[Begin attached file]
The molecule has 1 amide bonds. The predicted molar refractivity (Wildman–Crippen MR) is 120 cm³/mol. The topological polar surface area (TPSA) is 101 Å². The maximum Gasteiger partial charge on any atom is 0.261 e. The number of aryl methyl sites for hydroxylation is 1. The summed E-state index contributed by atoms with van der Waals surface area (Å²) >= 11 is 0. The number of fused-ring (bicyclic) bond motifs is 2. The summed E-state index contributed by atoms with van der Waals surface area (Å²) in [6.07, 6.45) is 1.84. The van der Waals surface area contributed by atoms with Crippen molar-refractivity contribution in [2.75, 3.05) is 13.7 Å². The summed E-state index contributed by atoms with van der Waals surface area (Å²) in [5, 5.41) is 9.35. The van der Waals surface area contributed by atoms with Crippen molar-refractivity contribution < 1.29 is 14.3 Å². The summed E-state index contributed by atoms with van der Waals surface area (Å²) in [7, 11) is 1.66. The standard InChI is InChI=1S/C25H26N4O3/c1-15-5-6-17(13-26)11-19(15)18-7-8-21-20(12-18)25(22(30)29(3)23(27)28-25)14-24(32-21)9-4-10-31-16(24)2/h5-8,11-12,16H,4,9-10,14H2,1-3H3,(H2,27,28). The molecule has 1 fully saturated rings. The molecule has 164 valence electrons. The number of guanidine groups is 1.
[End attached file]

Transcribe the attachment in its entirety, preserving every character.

The molecule has 1 amide bonds. The predicted molar refractivity (Wildman–Crippen MR) is 120 cm³/mol. The topological polar surface area (TPSA) is 101 Å². The maximum Gasteiger partial charge on any atom is 0.261 e. The number of aryl methyl sites for hydroxylation is 1. The summed E-state index contributed by atoms with van der Waals surface area (Å²) >= 11 is 0. The number of fused-ring (bicyclic) bond motifs is 2. The summed E-state index contributed by atoms with van der Waals surface area (Å²) in [6.07, 6.45) is 1.84. The van der Waals surface area contributed by atoms with Crippen molar-refractivity contribution in [2.75, 3.05) is 13.7 Å². The summed E-state index contributed by atoms with van der Waals surface area (Å²) in [5, 5.41) is 9.35. The van der Waals surface area contributed by atoms with Crippen molar-refractivity contribution < 1.29 is 14.3 Å². The summed E-state index contributed by atoms with van der Waals surface area (Å²) in [7, 11) is 1.66. The standard InChI is InChI=1S/C25H26N4O3/c1-15-5-6-17(13-26)11-19(15)18-7-8-21-20(12-18)25(22(30)29(3)23(27)28-25)14-24(32-21)9-4-10-31-16(24)2/h5-8,11-12,16H,4,9-10,14H2,1-3H3,(H2,27,28). The molecule has 1 fully saturated rings. The molecule has 164 valence electrons. The number of guanidine groups is 1.